Saudi Arabia: This session is held in exceptional circumstances as a result of Covid-19 and its repercussions on health, society, and economies. The pandemic has also impacted drug trafficking and health related aspects to drug policies. We want to reaffirm our commitment to all conventions and treaties pertaining to combating the illicit trade in drugs including the three conventions which are the cornerstone of our efforts to counter the world drug problem based on common and shared responsibility principle. We have not spared any efforts in countering the world drug problem and mitigating its impact. Despite the efforts exerted by Saudi Arabia to combat trafficking, the groups trafficking methamphetamine have increased activities finding alternative routes through Eastern Europe and Asia. Therefore, we have increased cooperation with international partners in order to track consignments and intercept them. There was a major success achieved in cooperation with Malaysia as the Malaysian officials intercepted the trafficking of over 194 million methamphetamine tablets as a result of our successful cooperation. We note the increase in trafficking of methamphetamine and methamphetamine type stimulants and notice an increase in heroin smuggling networks. Therefore, we have doubled efforts to prevent trafficking and rehabilitate users of such substances. We have provided awareness raising lectures, seminars and workshops with the participation of the private sector. We reiterate that easing measures to sanction drug traffickers will not yield the desired result of safer and drug free societies but we commend efforts exerted to contain trade and movement of precursors and substances that can be used in manufacturing drugs.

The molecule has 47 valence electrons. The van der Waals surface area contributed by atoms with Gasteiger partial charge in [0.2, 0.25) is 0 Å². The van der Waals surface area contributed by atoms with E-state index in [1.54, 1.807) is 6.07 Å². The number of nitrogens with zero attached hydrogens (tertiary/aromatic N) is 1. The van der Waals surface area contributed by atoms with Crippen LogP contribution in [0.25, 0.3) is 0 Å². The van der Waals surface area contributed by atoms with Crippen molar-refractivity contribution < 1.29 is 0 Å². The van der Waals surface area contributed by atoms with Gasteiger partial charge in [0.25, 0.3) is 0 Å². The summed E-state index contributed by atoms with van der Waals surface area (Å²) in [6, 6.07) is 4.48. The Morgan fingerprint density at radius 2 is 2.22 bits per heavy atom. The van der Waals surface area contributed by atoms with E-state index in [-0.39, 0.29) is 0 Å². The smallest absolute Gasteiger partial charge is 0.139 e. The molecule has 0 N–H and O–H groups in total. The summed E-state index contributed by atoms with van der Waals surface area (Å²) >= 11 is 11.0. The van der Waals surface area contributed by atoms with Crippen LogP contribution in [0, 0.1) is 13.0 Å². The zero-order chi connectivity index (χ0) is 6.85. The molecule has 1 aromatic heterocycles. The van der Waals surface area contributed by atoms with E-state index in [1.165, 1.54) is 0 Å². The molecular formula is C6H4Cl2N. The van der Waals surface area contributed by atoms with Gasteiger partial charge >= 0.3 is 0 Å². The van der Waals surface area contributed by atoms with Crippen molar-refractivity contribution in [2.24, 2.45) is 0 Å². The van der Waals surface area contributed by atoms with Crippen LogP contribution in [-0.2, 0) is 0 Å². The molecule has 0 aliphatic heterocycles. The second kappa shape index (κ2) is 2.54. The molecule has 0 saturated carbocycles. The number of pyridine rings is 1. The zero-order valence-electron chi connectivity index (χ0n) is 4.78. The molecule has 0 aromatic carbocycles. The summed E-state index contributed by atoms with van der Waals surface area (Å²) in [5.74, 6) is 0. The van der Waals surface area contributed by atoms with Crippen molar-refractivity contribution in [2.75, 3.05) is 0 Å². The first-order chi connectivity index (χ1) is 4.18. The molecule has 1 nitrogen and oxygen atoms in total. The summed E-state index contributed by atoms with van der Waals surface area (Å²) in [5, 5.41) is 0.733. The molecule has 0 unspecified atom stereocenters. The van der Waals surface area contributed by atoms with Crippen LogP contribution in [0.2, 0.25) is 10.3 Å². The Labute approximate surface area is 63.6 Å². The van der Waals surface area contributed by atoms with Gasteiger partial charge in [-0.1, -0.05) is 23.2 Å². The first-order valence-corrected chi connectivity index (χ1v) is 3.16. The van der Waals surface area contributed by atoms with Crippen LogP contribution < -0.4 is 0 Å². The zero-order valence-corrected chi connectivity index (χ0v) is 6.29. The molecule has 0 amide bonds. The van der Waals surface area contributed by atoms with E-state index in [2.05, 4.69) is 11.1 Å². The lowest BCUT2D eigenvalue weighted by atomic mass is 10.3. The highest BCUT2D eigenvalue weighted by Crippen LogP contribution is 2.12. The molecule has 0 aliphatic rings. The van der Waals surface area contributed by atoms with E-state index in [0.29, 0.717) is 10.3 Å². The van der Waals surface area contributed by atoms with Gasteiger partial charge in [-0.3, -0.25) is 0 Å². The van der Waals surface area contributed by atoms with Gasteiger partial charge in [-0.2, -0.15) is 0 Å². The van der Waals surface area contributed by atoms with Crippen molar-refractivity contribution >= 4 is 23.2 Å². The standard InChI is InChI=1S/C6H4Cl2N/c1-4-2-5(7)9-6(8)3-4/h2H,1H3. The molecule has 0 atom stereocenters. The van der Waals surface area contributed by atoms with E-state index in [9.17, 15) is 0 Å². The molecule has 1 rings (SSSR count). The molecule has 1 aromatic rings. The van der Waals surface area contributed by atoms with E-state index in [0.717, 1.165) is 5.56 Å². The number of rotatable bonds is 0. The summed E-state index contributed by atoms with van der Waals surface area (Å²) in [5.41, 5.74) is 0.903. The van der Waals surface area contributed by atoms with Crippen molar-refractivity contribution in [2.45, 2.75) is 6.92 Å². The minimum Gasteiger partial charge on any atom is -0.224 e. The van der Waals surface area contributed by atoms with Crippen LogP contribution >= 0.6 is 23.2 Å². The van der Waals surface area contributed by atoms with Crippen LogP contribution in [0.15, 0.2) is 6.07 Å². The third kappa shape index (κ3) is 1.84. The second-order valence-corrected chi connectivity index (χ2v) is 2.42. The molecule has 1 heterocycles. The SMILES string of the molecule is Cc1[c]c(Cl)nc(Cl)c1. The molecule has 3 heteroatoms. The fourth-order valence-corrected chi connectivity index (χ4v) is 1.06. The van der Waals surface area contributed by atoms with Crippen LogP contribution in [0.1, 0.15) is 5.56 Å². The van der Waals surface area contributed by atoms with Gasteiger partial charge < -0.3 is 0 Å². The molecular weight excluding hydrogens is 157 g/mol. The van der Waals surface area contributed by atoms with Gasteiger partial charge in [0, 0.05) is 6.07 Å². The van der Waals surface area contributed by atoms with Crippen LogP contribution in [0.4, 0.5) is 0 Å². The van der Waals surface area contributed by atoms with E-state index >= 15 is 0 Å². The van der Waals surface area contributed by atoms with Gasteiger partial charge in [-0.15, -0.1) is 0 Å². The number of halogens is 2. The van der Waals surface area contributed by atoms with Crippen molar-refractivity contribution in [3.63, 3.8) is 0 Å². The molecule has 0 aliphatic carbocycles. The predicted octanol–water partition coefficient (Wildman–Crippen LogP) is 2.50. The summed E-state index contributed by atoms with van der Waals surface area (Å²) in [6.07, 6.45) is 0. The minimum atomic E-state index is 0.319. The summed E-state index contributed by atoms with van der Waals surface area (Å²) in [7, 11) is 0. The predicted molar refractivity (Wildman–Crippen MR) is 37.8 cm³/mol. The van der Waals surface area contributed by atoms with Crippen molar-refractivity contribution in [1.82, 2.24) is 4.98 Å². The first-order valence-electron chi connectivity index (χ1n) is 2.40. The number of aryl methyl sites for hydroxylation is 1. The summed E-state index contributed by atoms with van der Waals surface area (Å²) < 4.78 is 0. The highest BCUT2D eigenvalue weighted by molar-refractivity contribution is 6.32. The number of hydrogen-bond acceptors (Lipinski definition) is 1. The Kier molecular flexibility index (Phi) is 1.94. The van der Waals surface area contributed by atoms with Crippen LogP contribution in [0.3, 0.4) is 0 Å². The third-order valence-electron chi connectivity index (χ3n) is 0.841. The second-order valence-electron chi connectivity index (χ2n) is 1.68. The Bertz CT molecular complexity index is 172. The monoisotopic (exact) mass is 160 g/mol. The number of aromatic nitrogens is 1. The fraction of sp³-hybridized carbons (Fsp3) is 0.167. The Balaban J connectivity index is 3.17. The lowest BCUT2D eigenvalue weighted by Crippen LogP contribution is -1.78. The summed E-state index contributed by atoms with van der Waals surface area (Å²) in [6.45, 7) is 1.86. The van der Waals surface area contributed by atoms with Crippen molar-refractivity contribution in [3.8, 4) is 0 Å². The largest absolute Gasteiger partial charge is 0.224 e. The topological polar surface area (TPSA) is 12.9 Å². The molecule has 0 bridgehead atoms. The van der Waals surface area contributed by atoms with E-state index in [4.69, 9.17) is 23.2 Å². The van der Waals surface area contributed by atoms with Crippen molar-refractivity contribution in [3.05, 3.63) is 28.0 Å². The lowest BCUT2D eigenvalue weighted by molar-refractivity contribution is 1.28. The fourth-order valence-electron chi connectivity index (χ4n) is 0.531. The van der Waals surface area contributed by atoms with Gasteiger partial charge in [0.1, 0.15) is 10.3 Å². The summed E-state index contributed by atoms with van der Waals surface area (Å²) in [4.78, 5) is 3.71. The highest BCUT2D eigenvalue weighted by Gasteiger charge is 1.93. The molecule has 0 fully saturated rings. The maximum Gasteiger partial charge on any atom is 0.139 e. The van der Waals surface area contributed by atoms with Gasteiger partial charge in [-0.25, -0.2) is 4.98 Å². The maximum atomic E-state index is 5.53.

Uruguay: Uruguay historically has been a defender of international law and it has a comprehensive understanding of the Conventions and of the commitments entered into by the countries; not just in the context of the dimensions the Conventions of 1961 and 1971 and 1978. Fundamentally, when it comes to prevention, protection of human rights, we consider that the new pre-sets [] must ensure protection of health and access to appropriate treatment. [] and leads to drug demand reduction policies. In Uruguay we will continue to promote an open policy and we will work together with different states and agencies, international bodies, in the various global and regional areas promoting an open pluralistic debate. Similarly, we will strengthen international cooperation and bilateral cooperation in order to enrich our various aspects. Acknowledging that this is a multi sided threat, facing humanity with very complex and multidisciplinary issues, there is no single solution to the problems related to drugs. There are numerous and multi sided problems. There is no single reality, rather, this changes depending upon the region and the country. In December 2020, there was an international milestone in the changes began to come about in the legislation of various countries. Given that this Commission and the UNODC, following the WHO recommendations, adopted the exclusion of cannabis and its resin from list IV of the 1961 convention. This is something very important for many of the countries which are members of this Commission. In this context, we should restate the principle that each country is sovereign to establish its own policies aimed at improving public health, respecting human rights in line with international law, and implementing measures to combat drug trafficking. Uruguay provides a model of governments of public measures to combat drugs, which brings together in a balanced way the interests of the state, of civil society and the private sector. Applying these policies [enhances] economic and social development, and the cultural development of all of society. The basic goal is to guarantee access to health care universally. From a holistic point of view [take care] of the needs of society based on the recognition of differing realities as well as on the different needs regarding the non problematic use of certain licit drugs. When problems persist, the results are not as hopeful. We need to look at our conclusions and concede errors. Reality is complex and diverse. We need to analyse our successes, and also our mistakes, strategic mistakes which have occurred, so we try and find a better solution; and to remember that when use of drug is problematic, we need to acknowledge that this affects health. Without heart of our work, we must have the individual, acknowledging there is no predetermined or single model. We need to have a holistic approach and to continue to think about those who use problematic substances. Think about their motivation and their needs. And there is no single valid path, there are various approaches possible. In conclusion we have adopted a strategy for the period 2021 to 2025, in which we restate our commitment to strengthen communication, cooperation, and exchange of information with other countries in order to address the negative effects of drugs throughout the world, with a holistic approach, one which is balanced and interdisciplinary, based on protection of human rights, scientific and technical evidence, and take into account the gender perspective. We understand this is a dynamic and complex problem affecting various areas and dimensions. We must come up with appropriate and commensurate solutions to all of this so that we can meet the needs of all of society in the context of the current pandemic. Our country promotes exchange of knowledge and experience establishing areas for cooperation linked to action between different regional stakeholders and international stakeholders in a given field.